By Robyn A. Friedman
City & Shore Magazine
Thinking about purchasing a luxury home? You might need a jumbo mortgage to go along with it.
Jumbo mortgages are loans that exceed the “conforming loan limit,” the maximum loan amount that Fannie Mae and Freddie Mac will purchase on the secondary market. For 2017, the conforming loan limit for a one-unit property is $424,100 in most parts of the country, including South Florida. In high-cost areas, the ceiling is now $636,150.
Any mortgage higher than the conforming limit is considered a jumbo loan. So, for example, if you are purchasing a $600,000 home and plan to put down 20 percent and finance the rest, you would need a jumbo loan.
Here’s what you need to know if you’re planning to apply for a jumbo mortgage:
Jumbos were once perceived to be risky due to their size, but today, many banks consider the creditworthiness of the borrower to be an advantage. That has resulted in competition among lenders for the affluent jumbo customer — and that competition has been driving interest rates down over the past few months. In some cases, jumbos are even priced lower than conforming loans. Be sure to shop around.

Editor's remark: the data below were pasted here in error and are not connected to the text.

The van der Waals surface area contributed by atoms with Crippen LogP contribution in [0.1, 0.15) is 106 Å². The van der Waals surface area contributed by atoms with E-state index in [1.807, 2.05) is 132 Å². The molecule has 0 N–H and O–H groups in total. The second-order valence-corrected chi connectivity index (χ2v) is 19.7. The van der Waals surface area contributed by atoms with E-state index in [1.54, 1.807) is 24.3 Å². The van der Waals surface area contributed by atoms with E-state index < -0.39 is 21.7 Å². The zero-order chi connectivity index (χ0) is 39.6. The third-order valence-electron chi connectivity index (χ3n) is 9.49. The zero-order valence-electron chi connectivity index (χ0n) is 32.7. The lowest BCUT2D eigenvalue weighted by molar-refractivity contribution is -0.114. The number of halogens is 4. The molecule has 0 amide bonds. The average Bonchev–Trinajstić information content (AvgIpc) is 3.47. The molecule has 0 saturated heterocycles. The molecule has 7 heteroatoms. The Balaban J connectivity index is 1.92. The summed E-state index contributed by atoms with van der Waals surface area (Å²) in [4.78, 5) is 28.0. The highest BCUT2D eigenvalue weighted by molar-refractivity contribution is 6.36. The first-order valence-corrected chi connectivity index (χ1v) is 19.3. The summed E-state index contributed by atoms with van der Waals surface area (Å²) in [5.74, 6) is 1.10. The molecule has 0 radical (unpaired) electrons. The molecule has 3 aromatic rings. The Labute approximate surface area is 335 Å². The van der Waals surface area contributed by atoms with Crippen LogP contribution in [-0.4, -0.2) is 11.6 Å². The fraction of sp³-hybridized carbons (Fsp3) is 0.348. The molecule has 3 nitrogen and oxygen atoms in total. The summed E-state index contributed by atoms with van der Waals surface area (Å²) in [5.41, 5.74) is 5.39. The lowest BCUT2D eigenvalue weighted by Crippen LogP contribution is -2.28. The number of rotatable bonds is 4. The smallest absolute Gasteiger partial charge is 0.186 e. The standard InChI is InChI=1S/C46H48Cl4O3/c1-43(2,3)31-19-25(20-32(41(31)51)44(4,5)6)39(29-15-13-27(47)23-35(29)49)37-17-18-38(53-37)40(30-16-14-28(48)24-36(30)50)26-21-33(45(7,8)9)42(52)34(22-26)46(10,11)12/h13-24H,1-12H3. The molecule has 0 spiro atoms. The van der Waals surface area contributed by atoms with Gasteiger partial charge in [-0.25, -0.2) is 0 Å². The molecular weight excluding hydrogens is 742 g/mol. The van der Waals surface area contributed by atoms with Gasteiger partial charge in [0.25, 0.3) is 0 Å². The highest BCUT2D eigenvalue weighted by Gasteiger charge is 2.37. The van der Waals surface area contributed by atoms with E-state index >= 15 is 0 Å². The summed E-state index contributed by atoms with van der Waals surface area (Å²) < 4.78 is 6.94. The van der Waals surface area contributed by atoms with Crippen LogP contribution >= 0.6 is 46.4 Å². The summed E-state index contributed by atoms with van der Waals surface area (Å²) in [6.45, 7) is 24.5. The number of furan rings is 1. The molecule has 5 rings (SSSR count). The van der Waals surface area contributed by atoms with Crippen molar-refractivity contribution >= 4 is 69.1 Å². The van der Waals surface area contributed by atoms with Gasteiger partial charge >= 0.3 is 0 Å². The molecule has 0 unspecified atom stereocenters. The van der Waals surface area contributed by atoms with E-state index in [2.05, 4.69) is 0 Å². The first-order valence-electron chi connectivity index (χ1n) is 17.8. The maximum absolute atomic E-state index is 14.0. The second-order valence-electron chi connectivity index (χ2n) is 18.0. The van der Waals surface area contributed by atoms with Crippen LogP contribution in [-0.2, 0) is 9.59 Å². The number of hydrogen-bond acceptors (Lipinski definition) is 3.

Consider applying at a bank with which you already have a personal or business banking relationship. “Banks are apt to be looking for a relationship with a consumer versus just a transaction, and they’re willing to negotiate both an interest rate and fees in order to keep a client or develop a new relationship,” says Lori Neff, a senior vice president at Florida Community Bank, where over 60 percent of the mortgages it originates are jumbos. Borrowers with a relationship could save up to an eighth of a percentage point on the interest rate, she says.
Most jumbo loans are not sold to investors, but are kept in a lender’s portfolio. As a result, these jumbos are not subject to the strict guidelines of the investors that purchase loans. That gives lenders more flexibility during the application process.
Do your research to select the best lender and loan for your situation. “Many people think that fixed-rates are the only way to go,” Neff says. “However, typical jumbo buyers don’t hold onto their mortgages for the full 30 years, so they might want to go for a long-term hybrid adjustable rate mortgage, which typically is a half-percentage point lower on the interest rate.”